LONDON- Oil prices rose on Monday ahead of an OPEC meeting this week that is widely expected to increase global crude supply and as investors assessed the impact of a trade dispute between the United States and China.
U.S. light crude oil hit a two-month low of $63.59 a barrel but they recovered to trade at $65.00, down 6 cents, by 1140 GMT.
Benchmark Brent, meanwhile, rose more than $1 to a high of $74.45 a barrel and was trading at $74.40, up 96 cents, by 1210 GMT.
Brent hit a 3-1/2-year high above $80 a barrel in May but has since fallen on reports that top suppliers Saudi Arabia and Russia will increase production.
"Oil prices are reversing this morning’s bout of weakness as bottom pickers enter the fray ahead of this week’s crucial OPEC/non-OPEC meeting," said Stephen Brennock, analyst at London brokerage PVM Oil Associates.
The Organization of the Petroleum Exporting Countries, de facto led by Saudi Arabia, and some allies including Russia have been withholding output since the start of 2017.
They will meet in Vienna on June 22 to decide forward production policy, with Russia and Saudi Arabia pushing for higher output.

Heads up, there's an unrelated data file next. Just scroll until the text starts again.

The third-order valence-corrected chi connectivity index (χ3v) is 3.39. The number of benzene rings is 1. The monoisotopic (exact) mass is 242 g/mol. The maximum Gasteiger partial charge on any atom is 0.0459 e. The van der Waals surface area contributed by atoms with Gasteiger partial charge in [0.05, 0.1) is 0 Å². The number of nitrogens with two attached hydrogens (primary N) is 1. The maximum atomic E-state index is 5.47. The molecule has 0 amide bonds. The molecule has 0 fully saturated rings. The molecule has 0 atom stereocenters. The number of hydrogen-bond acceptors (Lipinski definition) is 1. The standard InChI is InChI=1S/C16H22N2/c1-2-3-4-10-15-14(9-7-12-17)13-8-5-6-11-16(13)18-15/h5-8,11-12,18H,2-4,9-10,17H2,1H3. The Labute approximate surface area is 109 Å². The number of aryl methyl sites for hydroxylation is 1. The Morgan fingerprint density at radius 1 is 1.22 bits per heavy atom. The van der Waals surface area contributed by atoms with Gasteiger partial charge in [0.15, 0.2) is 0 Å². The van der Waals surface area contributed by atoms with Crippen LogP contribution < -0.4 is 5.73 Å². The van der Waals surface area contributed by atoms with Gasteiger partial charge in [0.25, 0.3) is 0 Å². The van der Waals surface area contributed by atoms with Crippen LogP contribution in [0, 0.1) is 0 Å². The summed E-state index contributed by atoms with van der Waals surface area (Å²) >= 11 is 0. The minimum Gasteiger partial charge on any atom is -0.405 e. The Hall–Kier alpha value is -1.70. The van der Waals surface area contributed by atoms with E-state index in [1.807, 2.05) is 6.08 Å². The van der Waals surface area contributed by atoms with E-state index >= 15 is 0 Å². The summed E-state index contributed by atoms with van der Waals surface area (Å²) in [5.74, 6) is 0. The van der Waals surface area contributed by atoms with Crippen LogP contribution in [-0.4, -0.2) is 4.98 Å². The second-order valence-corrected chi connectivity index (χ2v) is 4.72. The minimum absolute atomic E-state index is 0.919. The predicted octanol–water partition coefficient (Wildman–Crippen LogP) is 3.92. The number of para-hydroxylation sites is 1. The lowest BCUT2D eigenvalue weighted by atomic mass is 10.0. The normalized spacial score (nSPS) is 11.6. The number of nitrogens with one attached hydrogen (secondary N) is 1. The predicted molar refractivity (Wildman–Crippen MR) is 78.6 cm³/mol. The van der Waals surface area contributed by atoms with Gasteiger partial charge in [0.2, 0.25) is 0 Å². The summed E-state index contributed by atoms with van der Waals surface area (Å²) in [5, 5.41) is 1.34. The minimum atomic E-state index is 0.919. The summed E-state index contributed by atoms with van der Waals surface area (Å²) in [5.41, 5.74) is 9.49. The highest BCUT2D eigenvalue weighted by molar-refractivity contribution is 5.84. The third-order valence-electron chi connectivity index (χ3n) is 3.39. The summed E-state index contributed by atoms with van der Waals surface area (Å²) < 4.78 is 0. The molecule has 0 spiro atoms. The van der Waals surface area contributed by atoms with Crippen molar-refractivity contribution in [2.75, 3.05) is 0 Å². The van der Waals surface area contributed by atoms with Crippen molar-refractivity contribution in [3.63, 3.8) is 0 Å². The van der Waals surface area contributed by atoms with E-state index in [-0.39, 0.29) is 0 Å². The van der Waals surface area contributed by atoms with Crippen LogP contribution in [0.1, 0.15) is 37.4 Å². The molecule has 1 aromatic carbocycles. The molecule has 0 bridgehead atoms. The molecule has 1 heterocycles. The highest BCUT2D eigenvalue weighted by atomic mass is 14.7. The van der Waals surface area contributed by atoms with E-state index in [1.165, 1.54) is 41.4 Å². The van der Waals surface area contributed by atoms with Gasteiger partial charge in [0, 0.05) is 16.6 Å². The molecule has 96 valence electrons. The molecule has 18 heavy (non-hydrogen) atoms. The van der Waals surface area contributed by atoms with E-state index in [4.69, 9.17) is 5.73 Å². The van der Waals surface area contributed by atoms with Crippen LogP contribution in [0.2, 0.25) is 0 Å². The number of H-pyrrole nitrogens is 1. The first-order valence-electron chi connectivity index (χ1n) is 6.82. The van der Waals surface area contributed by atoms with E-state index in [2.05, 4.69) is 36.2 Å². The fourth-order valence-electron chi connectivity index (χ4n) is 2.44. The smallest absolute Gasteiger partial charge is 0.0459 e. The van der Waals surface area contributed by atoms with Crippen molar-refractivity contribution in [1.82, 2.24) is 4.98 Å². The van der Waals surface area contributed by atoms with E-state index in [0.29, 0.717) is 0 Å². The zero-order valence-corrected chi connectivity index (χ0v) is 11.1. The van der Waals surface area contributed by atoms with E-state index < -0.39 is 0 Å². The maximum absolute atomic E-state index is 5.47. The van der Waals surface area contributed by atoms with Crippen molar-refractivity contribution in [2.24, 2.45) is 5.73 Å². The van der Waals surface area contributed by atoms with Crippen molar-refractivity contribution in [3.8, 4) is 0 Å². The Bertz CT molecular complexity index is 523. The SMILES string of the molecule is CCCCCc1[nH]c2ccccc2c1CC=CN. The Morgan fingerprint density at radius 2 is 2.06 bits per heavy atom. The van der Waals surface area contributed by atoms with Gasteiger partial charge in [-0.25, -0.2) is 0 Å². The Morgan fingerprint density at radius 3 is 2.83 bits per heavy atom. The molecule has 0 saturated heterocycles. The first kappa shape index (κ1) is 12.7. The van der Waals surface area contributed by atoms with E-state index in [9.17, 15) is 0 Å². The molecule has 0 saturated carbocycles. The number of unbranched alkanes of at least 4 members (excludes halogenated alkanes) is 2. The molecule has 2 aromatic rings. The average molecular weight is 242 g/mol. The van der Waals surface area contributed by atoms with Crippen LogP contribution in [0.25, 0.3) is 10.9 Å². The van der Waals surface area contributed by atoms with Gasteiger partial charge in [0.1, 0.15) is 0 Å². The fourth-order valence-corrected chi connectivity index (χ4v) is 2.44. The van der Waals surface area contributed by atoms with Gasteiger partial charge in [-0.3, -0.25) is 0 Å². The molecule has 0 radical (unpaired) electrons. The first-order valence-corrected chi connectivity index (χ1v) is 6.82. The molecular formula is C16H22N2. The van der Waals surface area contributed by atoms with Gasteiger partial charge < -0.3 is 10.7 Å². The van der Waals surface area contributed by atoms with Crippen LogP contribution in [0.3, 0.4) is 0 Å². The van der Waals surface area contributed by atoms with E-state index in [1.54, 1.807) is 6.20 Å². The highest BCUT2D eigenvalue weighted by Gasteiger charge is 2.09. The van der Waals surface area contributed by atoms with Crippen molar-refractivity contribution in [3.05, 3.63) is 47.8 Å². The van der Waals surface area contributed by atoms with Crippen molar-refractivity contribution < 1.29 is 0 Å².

All oil market eyes are now focused on OPEC, Commerzbank commodities analyst Carsten Fritsch said:
"That production will be increased in the second half of the year is considered certain – the only question is by how much."
Despite this, Goldman Sachs said "the oil market remains in deficit ... requiring higher core OPEC and Russia production to avoid a stock-out by year-end".
The bank said it expected OPEC and Russian output to rise by 1 million barrels per day (bpd) by year-end and by another 0.5 million bpd in the first half of 2019.
Adding extra pressure is a trade dispute between the United States and other major powers.
U.S. President Donald Trump last week pushed ahead with tariffs on $50 billion of Chinese imports, starting on July 6.
China retaliated by imposing import duties on U.S. products, including crude oil.
Benjamin Lu of brokerage Phillip Futures said Beijing's retaliation had spooked oil investors: "These punitive measures on bilateral trade have unnerved investors as it hurts global economic growth."
U.S. bank Morgan Stanley said in a note to clients that the trade spat meant that economic "downside risks have risen".
U.S. oil exports have boomed in the last two years as shale oil production has surged, with China becoming one of the biggest buyers.
(Additional reporting by Henning Gloystein in Singapore; editing by Louise Heavens and Jason Neely) ((firstname.lastname@example.org; +44 7790 561 651; Reuters Messaging: email@example.com))